Sunday, May 06, 2018

From today's NY Times, John McCain: By the Book

What are the best books you’ve read about Vietnam?
Hell in a Very Small Place” and “Street Without Joy,” by Bernard Fall, and “A Bright Shining Lie,” by Neil Sheehan. Fall’s two classics on the French Indochina War warned us about the mistakes we should have avoided making in Vietnam. Sheehan’s book examining America’s involvement in Vietnam through the experiences of John Paul Vann shows how we went about making them anyway.

Rob's comment:
I suspect that McCain read Fall's books after he returned in 1973 from the prison camp in Vietnam. Sheehan's book was published in 1988.

Donald Trump, a chickenhawk during the Vietnam war, belittled McCain's experience as a prisoner of war, but McCain did display heroism as a prisoner:

McCain spent six weeks in the hospital, where he received marginal care. He had lost 50 pounds (23 kg), was in a chest cast, and his gray hair had turned as white as snow. McCain was sent to a different camp on the outskirts of Hanoi. In December 1967, McCain was placed in a cell with two other Americans who did not expect him to live more than a week. In March 1968, McCain was placed into solitary confinement, where he would remain for two years.

In mid-1968, his father John S. McCain Jr. was named commander of all U.S. forces in the Vietnam theater, and the North Vietnamese offered McCain early release because they wanted to appear merciful for propaganda purposes, and also to show other POWs that elite prisoners were willing to be treated preferentially.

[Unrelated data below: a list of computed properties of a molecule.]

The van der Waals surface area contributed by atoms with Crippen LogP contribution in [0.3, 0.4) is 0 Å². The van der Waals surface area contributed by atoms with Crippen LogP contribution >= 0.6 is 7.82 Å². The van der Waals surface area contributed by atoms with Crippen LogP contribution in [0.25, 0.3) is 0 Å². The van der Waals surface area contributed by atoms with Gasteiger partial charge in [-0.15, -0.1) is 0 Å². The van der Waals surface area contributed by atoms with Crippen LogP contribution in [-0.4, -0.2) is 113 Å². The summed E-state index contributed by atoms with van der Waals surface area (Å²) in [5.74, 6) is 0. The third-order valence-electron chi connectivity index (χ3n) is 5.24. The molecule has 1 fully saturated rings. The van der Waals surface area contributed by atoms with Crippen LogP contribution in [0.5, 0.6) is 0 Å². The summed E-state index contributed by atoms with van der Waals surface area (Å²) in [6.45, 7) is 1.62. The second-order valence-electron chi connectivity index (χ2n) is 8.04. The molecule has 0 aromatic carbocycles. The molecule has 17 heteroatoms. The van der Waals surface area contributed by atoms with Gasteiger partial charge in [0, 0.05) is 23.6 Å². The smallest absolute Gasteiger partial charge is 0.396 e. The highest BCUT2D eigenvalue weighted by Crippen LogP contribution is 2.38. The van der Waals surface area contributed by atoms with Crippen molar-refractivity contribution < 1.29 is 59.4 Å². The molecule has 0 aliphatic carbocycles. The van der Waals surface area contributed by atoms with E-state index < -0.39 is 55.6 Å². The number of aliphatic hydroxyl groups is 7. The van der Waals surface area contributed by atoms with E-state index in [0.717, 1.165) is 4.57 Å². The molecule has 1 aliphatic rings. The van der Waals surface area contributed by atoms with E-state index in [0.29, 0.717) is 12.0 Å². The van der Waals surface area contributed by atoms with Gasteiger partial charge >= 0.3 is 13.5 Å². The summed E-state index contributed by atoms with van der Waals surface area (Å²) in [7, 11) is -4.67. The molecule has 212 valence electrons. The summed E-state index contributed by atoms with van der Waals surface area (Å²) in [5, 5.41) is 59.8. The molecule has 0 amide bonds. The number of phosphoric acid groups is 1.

McCain refused repatriation unless every man taken in before him was also released. Such early release was prohibited by the POWs' interpretation of the military Code of Conduct which states in Article III: “I will accept neither parole nor special favors from the enemy.” 

To prevent the enemy from using prisoners for propaganda, officers were to agree to be released in the order in which they were captured.

Beginning in August 1968, McCain was subjected to a program of severe torture. He was bound and beaten every two hours; this punishment occurred at the same time that he was suffering from dysentery. Further injuries led McCain to attempt suicide, which was stopped by guards. 

Eventually, McCain made an anti-U.S. propaganda "confession." He has always felt that his statement was dishonorable, but as he later wrote, "I had learned what we all learned over there: every man has his breaking point. I had reached mine." 

Many U.S. POWs were tortured and maltreated in order to extract "confessions" and propaganda statements; virtually all of them eventually yielded something to their captors. 

McCain received two to three beatings weekly because of his continued refusal to sign additional statements.

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